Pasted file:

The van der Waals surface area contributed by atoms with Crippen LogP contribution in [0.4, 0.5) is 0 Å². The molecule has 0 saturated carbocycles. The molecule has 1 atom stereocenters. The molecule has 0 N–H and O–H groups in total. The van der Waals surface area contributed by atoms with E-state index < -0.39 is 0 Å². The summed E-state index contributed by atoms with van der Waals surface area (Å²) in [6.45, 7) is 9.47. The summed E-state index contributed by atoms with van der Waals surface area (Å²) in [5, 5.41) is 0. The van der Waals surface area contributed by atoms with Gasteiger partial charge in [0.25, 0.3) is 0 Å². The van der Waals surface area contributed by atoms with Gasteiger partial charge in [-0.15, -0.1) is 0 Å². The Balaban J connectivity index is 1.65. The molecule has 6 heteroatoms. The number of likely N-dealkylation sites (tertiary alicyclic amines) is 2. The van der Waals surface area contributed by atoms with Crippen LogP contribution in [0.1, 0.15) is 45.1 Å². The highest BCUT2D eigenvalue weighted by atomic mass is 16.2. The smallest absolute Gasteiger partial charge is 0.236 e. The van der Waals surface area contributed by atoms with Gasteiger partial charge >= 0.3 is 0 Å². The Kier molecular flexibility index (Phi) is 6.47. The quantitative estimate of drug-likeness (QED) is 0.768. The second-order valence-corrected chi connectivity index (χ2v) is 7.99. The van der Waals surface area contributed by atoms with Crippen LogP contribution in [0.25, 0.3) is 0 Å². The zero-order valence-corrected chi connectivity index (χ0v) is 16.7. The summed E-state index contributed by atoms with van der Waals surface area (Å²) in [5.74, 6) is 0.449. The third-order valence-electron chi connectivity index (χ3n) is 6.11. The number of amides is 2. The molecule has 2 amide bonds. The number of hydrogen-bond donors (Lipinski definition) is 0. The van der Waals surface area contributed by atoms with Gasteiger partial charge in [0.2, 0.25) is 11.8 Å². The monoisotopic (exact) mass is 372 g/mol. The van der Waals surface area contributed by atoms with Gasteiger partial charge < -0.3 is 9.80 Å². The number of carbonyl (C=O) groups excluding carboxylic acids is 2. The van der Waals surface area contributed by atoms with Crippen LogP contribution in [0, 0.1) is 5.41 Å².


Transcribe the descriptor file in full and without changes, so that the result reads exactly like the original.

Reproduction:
The van der Waals surface area contributed by atoms with Crippen LogP contribution in [0.4, 0.5) is 0 Å². The molecule has 0 saturated carbocycles. The molecule has 1 atom stereocenters. The molecule has 0 N–H and O–H groups in total. The van der Waals surface area contributed by atoms with E-state index < -0.39 is 0 Å². The summed E-state index contributed by atoms with van der Waals surface area (Å²) in [6.45, 7) is 9.47. The summed E-state index contributed by atoms with van der Waals surface area (Å²) in [5, 5.41) is 0. The van der Waals surface area contributed by atoms with Gasteiger partial charge in [0.25, 0.3) is 0 Å². The van der Waals surface area contributed by atoms with Gasteiger partial charge in [-0.15, -0.1) is 0 Å². The Balaban J connectivity index is 1.65. The molecule has 6 heteroatoms. The number of likely N-dealkylation sites (tertiary alicyclic amines) is 2. The van der Waals surface area contributed by atoms with Crippen LogP contribution in [0.1, 0.15) is 45.1 Å². The highest BCUT2D eigenvalue weighted by atomic mass is 16.2. The smallest absolute Gasteiger partial charge is 0.236 e. The van der Waals surface area contributed by atoms with Gasteiger partial charge >= 0.3 is 0 Å². The Kier molecular flexibility index (Phi) is 6.47. The quantitative estimate of drug-likeness (QED) is 0.768. The second-order valence-corrected chi connectivity index (χ2v) is 7.99. The van der Waals surface area contributed by atoms with Crippen LogP contribution in [0.25, 0.3) is 0 Å². The zero-order valence-corrected chi connectivity index (χ0v) is 16.7. The summed E-state index contributed by atoms with van der Waals surface area (Å²) in [5.74, 6) is 0.449. The third-order valence-electron chi connectivity index (χ3n) is 6.11. The number of amides is 2. The molecule has 2 amide bonds. The number of hydrogen-bond donors (Lipinski definition) is 0. The van der Waals surface area contributed by atoms with Gasteiger partial charge in [0.2, 0.25) is 11.8 Å². The monoisotopic (exact) mass is 372 g/mol. The van der Waals surface area contributed by atoms with Gasteiger partial charge < -0.3 is 9.80 Å². The number of carbonyl (C=O) groups excluding carboxylic acids is 2. The van der Waals surface area contributed by atoms with Crippen LogP contribution in [0, 0.1) is 5.41 Å².